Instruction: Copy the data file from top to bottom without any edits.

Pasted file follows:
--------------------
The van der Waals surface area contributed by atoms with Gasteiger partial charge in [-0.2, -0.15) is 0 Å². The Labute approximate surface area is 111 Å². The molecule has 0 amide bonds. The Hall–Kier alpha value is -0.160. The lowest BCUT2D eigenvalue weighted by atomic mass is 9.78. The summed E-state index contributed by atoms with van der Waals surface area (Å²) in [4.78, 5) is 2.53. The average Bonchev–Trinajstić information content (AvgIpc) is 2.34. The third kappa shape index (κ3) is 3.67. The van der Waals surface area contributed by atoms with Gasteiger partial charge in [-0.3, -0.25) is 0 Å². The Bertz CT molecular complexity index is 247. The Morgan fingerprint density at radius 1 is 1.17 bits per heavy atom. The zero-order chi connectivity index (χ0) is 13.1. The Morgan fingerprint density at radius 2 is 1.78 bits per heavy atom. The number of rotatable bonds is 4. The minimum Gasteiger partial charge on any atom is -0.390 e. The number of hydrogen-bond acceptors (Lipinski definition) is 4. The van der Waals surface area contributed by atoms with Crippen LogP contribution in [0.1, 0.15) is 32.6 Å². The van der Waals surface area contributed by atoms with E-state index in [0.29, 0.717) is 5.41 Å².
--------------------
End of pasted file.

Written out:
The van der Waals surface area contributed by atoms with Gasteiger partial charge in [-0.2, -0.15) is 0 Å². The Labute approximate surface area is 111 Å². The molecule has 0 amide bonds. The Hall–Kier alpha value is -0.160. The lowest BCUT2D eigenvalue weighted by atomic mass is 9.78. The summed E-state index contributed by atoms with van der Waals surface area (Å²) in [4.78, 5) is 2.53. The average Bonchev–Trinajstić information content (AvgIpc) is 2.34. The third kappa shape index (κ3) is 3.67. The van der Waals surface area contributed by atoms with Gasteiger partial charge in [-0.3, -0.25) is 0 Å². The Bertz CT molecular complexity index is 247. The Morgan fingerprint density at radius 1 is 1.17 bits per heavy atom. The zero-order chi connectivity index (χ0) is 13.1. The Morgan fingerprint density at radius 2 is 1.78 bits per heavy atom. The number of rotatable bonds is 4. The minimum Gasteiger partial charge on any atom is -0.390 e. The number of hydrogen-bond acceptors (Lipinski definition) is 4. The van der Waals surface area contributed by atoms with Crippen LogP contribution in [0.1, 0.15) is 32.6 Å². The van der Waals surface area contributed by atoms with E-state index in [0.29, 0.717) is 5.41 Å².